From the abstract: "Professional development (PD) is a critical pathway for promoting the use of evidence-based intervention practices in early childhood (EC) settings. Coaching has been proposed as a type of PD that is especially promising for jobembedded learning. A lack of consensus exists regarding evidence-based EC coaching strategies and what types of support coaches need to implement these strategies. In this literature review, we analyzed the EC coaching literature in terms of coaching strategies shown to improve EC practitioners' use of effective intervention practices, coaching model components and strategies, the rigor and quality of the research, and the preparation provided to coaches in the identified articles. We conclude with recommendations for enhancing the effectiveness of coaching and improving the preparation of coaches who serve in EC settings."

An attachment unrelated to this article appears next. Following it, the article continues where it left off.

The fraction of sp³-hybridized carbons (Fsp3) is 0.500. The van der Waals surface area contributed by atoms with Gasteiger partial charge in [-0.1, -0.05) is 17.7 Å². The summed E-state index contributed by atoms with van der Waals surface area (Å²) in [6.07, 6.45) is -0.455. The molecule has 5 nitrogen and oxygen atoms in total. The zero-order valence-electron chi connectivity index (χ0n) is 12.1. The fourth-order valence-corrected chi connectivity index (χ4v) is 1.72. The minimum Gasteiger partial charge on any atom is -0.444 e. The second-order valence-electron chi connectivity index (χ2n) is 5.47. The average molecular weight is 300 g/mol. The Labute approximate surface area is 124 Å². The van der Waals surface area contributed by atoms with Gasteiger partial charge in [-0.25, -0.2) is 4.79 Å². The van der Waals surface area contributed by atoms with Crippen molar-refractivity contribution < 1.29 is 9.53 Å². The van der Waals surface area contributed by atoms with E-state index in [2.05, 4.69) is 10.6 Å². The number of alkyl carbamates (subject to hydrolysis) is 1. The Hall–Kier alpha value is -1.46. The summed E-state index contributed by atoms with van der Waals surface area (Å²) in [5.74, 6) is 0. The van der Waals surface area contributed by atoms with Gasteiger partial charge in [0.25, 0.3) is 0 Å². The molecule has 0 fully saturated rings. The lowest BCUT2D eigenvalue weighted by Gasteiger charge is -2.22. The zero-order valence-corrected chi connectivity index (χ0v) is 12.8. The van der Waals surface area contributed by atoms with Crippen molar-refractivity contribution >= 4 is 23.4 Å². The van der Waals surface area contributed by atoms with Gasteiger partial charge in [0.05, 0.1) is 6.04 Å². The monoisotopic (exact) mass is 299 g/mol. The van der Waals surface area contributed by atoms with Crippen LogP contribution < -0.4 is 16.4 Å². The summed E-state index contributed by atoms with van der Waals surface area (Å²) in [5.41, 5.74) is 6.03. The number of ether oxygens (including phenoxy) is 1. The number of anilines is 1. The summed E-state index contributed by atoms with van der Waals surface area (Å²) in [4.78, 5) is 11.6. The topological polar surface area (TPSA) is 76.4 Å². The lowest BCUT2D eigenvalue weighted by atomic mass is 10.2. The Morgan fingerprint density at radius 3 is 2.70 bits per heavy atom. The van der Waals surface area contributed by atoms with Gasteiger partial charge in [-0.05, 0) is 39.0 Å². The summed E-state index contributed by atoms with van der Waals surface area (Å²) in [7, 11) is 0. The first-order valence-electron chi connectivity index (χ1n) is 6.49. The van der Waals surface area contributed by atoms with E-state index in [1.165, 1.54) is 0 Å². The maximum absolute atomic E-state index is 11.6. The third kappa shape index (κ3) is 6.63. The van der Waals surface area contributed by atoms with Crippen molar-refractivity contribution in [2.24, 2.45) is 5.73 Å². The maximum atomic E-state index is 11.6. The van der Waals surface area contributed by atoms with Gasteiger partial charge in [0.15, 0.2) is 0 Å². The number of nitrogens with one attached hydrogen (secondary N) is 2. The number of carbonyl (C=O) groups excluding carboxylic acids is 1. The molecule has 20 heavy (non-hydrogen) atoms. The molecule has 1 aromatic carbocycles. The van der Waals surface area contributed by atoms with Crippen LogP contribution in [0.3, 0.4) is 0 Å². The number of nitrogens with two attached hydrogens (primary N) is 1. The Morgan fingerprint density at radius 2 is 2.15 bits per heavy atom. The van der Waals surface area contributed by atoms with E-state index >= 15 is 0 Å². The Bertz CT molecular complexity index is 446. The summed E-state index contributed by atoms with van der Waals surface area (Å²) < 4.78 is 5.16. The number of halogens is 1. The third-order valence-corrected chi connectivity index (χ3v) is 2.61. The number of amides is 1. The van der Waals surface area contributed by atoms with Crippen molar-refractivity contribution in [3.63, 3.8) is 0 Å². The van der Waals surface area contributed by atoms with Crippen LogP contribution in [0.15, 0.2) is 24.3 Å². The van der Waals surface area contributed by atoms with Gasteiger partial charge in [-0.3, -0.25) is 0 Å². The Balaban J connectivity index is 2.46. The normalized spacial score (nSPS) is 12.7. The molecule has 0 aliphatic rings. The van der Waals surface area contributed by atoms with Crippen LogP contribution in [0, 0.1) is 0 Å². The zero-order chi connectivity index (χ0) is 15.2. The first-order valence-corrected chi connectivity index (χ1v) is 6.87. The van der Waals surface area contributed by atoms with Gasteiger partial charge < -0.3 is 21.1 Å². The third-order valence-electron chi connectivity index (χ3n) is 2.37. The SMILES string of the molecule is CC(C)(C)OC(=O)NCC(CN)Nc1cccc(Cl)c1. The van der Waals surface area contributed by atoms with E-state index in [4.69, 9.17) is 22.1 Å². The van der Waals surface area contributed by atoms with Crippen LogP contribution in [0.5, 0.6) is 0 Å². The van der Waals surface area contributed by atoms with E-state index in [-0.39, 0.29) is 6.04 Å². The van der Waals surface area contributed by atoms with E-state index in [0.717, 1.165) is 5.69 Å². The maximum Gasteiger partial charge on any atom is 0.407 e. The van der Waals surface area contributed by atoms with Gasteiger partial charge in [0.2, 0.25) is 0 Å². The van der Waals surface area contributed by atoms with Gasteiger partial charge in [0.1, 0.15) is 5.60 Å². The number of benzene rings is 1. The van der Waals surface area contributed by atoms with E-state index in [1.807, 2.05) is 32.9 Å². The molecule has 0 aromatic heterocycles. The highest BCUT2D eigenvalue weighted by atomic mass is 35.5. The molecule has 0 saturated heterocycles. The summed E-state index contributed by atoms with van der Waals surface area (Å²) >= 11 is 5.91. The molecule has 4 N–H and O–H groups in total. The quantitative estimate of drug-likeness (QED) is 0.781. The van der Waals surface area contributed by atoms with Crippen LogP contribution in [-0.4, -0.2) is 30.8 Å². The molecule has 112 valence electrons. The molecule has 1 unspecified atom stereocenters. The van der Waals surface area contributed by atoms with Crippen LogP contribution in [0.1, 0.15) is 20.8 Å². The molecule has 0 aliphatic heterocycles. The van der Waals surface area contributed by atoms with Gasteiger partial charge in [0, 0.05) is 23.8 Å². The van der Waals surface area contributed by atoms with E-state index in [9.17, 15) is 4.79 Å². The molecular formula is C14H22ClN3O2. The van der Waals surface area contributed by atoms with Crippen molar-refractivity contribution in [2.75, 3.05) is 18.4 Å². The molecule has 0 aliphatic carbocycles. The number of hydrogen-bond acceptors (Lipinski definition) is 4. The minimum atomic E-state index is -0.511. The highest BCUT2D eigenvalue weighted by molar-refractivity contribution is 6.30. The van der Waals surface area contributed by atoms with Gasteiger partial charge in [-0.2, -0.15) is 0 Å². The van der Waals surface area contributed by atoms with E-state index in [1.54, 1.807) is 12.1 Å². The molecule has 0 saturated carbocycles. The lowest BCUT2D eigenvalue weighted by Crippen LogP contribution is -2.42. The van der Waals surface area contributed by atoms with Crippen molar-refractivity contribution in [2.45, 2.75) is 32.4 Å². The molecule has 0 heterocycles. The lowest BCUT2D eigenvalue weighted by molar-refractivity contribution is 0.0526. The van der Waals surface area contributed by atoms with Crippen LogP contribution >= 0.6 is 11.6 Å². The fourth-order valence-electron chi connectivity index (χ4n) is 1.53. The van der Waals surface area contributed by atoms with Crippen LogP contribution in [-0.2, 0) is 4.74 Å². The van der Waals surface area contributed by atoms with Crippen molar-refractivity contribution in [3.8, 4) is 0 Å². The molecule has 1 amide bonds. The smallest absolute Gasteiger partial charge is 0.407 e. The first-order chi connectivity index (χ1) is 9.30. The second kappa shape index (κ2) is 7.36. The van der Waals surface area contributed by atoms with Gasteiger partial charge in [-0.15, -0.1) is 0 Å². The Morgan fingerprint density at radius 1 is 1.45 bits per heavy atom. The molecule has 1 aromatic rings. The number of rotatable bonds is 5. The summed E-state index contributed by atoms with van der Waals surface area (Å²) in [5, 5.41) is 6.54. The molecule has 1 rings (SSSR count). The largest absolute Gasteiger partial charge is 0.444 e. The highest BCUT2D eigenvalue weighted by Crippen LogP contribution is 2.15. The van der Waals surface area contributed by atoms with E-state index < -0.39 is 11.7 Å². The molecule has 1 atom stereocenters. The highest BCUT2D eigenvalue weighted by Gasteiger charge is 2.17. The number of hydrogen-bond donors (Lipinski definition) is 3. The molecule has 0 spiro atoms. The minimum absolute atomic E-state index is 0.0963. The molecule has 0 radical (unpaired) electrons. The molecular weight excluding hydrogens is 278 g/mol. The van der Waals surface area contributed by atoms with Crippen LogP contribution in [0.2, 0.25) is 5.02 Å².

2. Banuelos, N. V., Doerfel, M. K., & Stoffel, R. E. (2019). Bright and early: Coaching increases the quality of early childhood programs. Learning Professional, 40(6), 50-53.
    From the abstract: "For nearly 15 years, Child360 (formerly Los Angeles Universal Preschool) has offered coaching services to early childhood education providers who serve children up to age 5 in public centers and family based childcare homes. These coaching services give educators the support they need to ensure their programs are places where children are happy and healthy, and where a love for learning is born. Child360's coaching model integrates research-based practices that promote teacher competency, confidence, and professional growth. To evaluate its practices, Child360 examined the effectiveness of its coaching model during the 2017-18 program year. Overall, teachers who received coaching improved their practices, and their programs saw increases in quality ratings from Quality Start LA, a tiered quality rating system that parents can use to make decisions about where to enroll their children."